Dennis Kuloba is a traditional circumciser from the Bukusu community. For him it is simple. If a man is not circumcised he is not truly a man. “Men who are not circumcised are not respected in the community and are not allowed to eat on the same table as their circumcised counterparts,” Kuloba says.

But the passage to manhood comes at a steep price. The Bukusu community does not use trained medical staff for the procedure. Instead traditional circumcisers like Kuloba, who acquire the skill of circumcising through apprenticeship, use a traditional double-edged knife called a ‘lutembe’ to perform the circumcisions.

Kuloba says he uses a special mix of clay soil and ash to sterilise the ‘lutembe’. The boys are not put under local anaesthesia to numb the area and instead are expected to be courageous and not show any sign of pain while Kuloba removes their foreskin. But, Kuloba adds, he uses only one knife per boy to safeguard against HIV infection. According to him, those who seek the services of traditional circumcisers are driven by a need to identify with their community’s beliefs which has serious implications for their standing and acceptance in the community.

But Muraguri and his team are trying to find a way to allow young men to hold on to their culture without having to place their lives at risk. “While we respect the cultural aspect of the procedure, we cannot guarantee the safety when done by the traditional circumcisers and what we are promoting is health facility based circumcision,” he says.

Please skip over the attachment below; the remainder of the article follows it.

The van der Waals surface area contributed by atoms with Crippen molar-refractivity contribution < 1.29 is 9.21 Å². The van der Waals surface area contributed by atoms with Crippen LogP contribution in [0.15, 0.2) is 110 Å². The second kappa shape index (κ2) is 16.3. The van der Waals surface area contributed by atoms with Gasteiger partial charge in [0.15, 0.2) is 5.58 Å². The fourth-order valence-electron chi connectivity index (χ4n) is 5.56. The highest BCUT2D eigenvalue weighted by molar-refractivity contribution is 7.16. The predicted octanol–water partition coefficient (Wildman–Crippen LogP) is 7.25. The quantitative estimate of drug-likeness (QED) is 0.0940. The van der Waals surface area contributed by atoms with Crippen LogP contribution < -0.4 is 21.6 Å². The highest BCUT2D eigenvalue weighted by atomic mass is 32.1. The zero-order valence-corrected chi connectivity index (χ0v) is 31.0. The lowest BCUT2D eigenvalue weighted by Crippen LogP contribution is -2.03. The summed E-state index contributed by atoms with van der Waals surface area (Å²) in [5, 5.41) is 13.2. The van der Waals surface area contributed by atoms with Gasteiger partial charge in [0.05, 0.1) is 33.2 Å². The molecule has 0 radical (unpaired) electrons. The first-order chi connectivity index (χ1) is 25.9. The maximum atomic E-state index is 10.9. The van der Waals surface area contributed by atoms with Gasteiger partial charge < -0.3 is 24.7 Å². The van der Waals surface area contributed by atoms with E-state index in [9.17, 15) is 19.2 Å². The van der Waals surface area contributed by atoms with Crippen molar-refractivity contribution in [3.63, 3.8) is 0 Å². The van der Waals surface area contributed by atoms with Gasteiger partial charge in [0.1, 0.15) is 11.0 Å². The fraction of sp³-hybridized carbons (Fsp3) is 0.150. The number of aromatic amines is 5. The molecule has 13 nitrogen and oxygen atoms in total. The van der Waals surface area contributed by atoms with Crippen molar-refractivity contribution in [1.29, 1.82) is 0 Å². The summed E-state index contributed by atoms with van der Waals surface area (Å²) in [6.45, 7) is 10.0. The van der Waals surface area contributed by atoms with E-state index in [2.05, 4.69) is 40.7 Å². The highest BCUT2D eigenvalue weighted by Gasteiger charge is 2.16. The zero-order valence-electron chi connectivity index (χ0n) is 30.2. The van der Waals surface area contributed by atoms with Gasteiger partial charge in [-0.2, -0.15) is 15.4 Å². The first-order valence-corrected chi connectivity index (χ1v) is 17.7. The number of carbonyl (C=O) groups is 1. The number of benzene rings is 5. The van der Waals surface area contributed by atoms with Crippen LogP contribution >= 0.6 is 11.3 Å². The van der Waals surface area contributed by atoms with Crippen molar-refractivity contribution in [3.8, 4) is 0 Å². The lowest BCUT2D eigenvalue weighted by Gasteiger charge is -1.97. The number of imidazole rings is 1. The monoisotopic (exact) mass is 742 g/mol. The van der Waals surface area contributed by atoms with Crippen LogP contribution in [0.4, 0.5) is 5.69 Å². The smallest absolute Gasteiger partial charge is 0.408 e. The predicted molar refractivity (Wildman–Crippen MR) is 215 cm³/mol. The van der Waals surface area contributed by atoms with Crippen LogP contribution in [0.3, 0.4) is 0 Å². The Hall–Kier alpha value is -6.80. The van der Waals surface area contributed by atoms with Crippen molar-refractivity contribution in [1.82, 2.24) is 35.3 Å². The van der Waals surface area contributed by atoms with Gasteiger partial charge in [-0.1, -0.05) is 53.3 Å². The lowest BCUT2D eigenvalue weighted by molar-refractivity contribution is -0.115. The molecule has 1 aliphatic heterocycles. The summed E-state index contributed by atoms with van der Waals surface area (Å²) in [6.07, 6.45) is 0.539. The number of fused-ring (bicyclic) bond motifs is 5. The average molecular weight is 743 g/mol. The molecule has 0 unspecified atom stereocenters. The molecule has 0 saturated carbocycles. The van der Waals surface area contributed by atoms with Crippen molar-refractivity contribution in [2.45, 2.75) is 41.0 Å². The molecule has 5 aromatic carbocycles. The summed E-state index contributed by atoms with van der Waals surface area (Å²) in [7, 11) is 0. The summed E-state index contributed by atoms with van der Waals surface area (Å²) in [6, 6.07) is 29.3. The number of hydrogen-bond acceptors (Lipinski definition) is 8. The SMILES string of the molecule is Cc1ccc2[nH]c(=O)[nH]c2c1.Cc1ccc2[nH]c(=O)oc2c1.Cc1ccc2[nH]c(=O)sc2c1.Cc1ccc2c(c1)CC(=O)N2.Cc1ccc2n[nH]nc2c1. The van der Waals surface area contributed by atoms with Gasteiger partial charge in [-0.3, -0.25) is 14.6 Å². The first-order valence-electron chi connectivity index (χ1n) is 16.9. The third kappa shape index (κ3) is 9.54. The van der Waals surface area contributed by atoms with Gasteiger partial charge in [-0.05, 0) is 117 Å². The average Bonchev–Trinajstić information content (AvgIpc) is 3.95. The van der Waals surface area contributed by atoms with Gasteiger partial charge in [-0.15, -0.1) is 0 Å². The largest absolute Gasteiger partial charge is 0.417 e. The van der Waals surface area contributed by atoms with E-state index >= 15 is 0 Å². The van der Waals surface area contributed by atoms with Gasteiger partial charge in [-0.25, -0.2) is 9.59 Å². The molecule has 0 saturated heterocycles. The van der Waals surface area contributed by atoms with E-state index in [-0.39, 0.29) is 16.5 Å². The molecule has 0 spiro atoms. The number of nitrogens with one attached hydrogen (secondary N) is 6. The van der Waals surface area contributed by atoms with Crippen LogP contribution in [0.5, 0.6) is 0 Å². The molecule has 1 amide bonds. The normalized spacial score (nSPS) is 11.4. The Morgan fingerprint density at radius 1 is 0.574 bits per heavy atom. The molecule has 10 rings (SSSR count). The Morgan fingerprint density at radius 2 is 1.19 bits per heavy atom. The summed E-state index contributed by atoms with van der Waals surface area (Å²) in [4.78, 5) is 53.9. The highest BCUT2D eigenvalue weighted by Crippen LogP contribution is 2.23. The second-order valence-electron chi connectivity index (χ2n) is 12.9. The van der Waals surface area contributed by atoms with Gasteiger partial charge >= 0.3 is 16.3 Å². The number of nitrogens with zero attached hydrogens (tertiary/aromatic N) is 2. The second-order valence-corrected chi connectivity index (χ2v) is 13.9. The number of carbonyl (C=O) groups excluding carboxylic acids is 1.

It is why government is now offering the service at a drastically reduced price to initiates in the Western Province. In Kenya, the cost of circumcision in a medical facility ranges between six and 12 dollars. This cost is prohibitive for many rural parents who are unemployed and try to make their living selling the produce they plant.

“We have reduced the amount to 200 Kenyan shillings (two dollars and fifty cents) in Bungoma and Kakamega districts during this circumcision period. For those living in far-flung areas away from medical facilities, we are holding medical camps throughout the circumcision period. Here the procedure is done at no cost,” Muraguri said.

He said his team had been successful in persuading parents that it was safer to have their sons circumcised by medical professionals in a sterile environment. So now some of the young men meant to undergo initiation are being circumcised at medical facilities. Later they are instructed on their initiation by their uncles or grandfathers.

Alnwick hopes that soon traditional circumcision will be widely discouraged. “It is our hope that through male circumcision policies developed by various ministries of health, they will discourage traditional circumcision. While we acknowledge it is part of tradition and important to that regard, some of the circumcisers do a very poor job ending up in botched cases that lead to infection and at times death,” Alnwick says.

But Muraguri is optimistic. Through working closely with communities during circumcision periods he argues that it also provides the perfect opportunity to access adolescent boys and counsel them on sexual reproductive health and gender issues.